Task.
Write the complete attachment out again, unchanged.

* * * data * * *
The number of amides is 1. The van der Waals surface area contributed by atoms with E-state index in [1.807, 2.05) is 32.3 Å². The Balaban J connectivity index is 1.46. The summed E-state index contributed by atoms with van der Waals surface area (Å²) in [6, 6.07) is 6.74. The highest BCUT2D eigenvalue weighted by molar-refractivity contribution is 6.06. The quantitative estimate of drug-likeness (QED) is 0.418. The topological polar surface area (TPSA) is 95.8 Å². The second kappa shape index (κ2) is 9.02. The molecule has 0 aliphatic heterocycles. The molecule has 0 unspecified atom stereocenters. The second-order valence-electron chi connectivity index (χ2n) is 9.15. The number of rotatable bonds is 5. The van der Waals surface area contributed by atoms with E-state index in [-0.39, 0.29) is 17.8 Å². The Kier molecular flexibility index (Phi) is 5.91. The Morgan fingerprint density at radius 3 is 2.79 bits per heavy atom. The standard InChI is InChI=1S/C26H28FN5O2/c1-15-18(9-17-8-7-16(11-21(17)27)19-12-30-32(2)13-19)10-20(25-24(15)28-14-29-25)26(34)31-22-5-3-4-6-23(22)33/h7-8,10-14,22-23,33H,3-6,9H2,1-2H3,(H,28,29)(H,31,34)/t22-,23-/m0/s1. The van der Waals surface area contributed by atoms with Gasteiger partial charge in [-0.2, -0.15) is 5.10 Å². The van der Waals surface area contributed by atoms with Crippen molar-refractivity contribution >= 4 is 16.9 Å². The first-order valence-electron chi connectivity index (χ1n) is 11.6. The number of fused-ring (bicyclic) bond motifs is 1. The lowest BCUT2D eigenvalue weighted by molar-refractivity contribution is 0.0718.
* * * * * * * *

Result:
The number of amides is 1. The van der Waals surface area contributed by atoms with E-state index in [1.807, 2.05) is 32.3 Å². The Balaban J connectivity index is 1.46. The summed E-state index contributed by atoms with van der Waals surface area (Å²) in [6, 6.07) is 6.74. The highest BCUT2D eigenvalue weighted by molar-refractivity contribution is 6.06. The quantitative estimate of drug-likeness (QED) is 0.418. The topological polar surface area (TPSA) is 95.8 Å². The second kappa shape index (κ2) is 9.02. The molecule has 0 aliphatic heterocycles. The molecule has 0 unspecified atom stereocenters. The second-order valence-electron chi connectivity index (χ2n) is 9.15. The number of rotatable bonds is 5. The van der Waals surface area contributed by atoms with E-state index in [-0.39, 0.29) is 17.8 Å². The Kier molecular flexibility index (Phi) is 5.91. The Morgan fingerprint density at radius 3 is 2.79 bits per heavy atom. The standard InChI is InChI=1S/C26H28FN5O2/c1-15-18(9-17-8-7-16(11-21(17)27)19-12-30-32(2)13-19)10-20(25-24(15)28-14-29-25)26(34)31-22-5-3-4-6-23(22)33/h7-8,10-14,22-23,33H,3-6,9H2,1-2H3,(H,28,29)(H,31,34)/t22-,23-/m0/s1. The van der Waals surface area contributed by atoms with Gasteiger partial charge in [-0.2, -0.15) is 5.10 Å². The van der Waals surface area contributed by atoms with Crippen molar-refractivity contribution >= 4 is 16.9 Å². The first-order valence-electron chi connectivity index (χ1n) is 11.6. The number of fused-ring (bicyclic) bond motifs is 1. The lowest BCUT2D eigenvalue weighted by molar-refractivity contribution is 0.0718.